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Houses

Vienna at night

Posted by on Jan 24, 2011 in Houses | 1 comment

Vienna at night

Austria officially “Republic of Austria”, is a country in Central Europe. Around Austria there are Germany, Czech Republic, Slovakia, Hungary, Slovenia, Italy, Switzerland, and Liechtenstein. Currently, the chancellor is Werner Faymann. Austria has been a member-state of the EU since 1995.The people in Austria speak German, a few also Hungarian, Slovenian and Croatian. The capital of Austria is Vienna (Wien).Austria is more than a thousand years old. Its history can be followed to the ninth century. At that time the first people moved to the land now known as Austria. The name “Ostarrichi” is first written in an official document from 996. Since then this word has developed into the Modern German word Österreich.

Vienna State Opera House

The Vienna State Opera (Wiener Staatsoper) is an opera house – and opera company – with a history dating back to the mid-19th century. It is located in the centre of Vienna, Austria. It was originally called the Vienna Court Opera (Wiener Hofoper); in 1920, it was renamed the Vienna State Opera. The members of the Vienna Philharmonic are recruited from its orchestra.

St. Stephan’s Cathedral

Archduke Charles of Austria Equestrian Statue at Heldenplatz

Austrian Parliament

The National Council is composed of 183 members elected through proportional representation in a general election. This happens every five years, or earlier if the National Council prematurely moves for its own dissolution. The National Council is the dominant (albeit ‘lower’) house in the Austrian Parliament, and consequently the terms Parliament and National Council are commonly used synonymously.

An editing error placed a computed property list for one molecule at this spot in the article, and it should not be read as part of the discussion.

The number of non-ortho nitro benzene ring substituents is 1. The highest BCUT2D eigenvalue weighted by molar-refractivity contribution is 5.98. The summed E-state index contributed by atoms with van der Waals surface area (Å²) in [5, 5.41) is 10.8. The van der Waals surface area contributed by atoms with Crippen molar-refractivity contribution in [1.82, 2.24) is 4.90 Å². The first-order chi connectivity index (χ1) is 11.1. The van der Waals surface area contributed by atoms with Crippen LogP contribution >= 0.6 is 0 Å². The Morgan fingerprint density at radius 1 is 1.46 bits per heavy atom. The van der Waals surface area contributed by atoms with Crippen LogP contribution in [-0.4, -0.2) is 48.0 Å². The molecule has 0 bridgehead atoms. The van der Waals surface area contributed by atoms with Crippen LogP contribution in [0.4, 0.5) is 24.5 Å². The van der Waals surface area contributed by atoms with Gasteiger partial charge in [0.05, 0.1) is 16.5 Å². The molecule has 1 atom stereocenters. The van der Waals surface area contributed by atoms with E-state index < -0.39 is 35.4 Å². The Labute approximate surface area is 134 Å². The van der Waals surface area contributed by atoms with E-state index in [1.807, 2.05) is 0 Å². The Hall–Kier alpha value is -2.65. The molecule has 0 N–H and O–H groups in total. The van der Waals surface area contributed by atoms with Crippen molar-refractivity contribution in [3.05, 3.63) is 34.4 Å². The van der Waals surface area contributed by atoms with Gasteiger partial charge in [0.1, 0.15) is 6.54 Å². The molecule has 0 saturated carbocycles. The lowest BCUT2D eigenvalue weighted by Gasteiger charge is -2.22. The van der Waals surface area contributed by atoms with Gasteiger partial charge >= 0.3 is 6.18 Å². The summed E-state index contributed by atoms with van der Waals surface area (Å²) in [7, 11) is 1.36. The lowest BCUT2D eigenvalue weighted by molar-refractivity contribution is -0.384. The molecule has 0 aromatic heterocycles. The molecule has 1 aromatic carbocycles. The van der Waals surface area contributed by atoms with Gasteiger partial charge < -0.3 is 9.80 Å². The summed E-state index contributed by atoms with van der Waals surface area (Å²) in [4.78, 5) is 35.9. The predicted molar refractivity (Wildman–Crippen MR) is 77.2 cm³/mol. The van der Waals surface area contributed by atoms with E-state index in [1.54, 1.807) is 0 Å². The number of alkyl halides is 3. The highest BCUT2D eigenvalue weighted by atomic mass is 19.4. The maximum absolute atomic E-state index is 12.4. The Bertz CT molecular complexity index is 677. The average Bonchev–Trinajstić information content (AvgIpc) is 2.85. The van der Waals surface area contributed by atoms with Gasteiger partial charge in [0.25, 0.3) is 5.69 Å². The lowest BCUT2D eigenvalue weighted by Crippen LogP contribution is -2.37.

Vienna Hofburg Palace St. Michael’s Wing

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Country House La Cornette

Posted by on Jan 22, 2011 in Houses, Nature | 1 comment

Country House La Cornette

Built on the slope of a small hill, La Cornette is a country house open to the pastoral landscape that surrounds it. Under a soaring roof resembling a nun’s cornet wimple is a roomy dwelling modelled on traditional Quebec houses of old that lodged large families and their relatives. This house for celebrations and holidays, designed for two families, is set into the naturally uneven terrain in a way that brings each level into direct contact with the surrounding natural environment. It offers a resting place for all guests under its large gable in a series of bedrooms and unusual sleeping areas.

An out-scaled structure, like the agricultural buildings that surround it, the house is both traditional in its morphology and innovative in its use of materials. Shingled with raw fibre-cement panels on the walls and roof, it is a house beyond the domestic scale, simple and rot-proof, capable of standing the test of time. The house is striated with bands of horizontal windows, giant louvers that cut the sun at its most powerful, with new points of view at each level. It is protected by its wimple from the hot summer sun and inundated with light in the winter, needing neither air-conditioning nor heating on sunny days.

The interior is in wood, painted or natural, in planks or panels, composed almost exclusively of made-to-measure furniture pieces: o from the refectory table for meals to the day table with hideaway television set;o from the large wraparound couch in the living room to the stainless-steel kitchen island; o from the balustrade bookshelf along the stairway to the wall night-lights made of aluminum panels with cut-outs of fireflies, fish, and frogs;o from wall-to-wall beds where people sleep foot-to-foot to overhanging bunk beds floating in the landscapeIt is a playground for architects, children, and adults, a vacation colony lost in the countryside.

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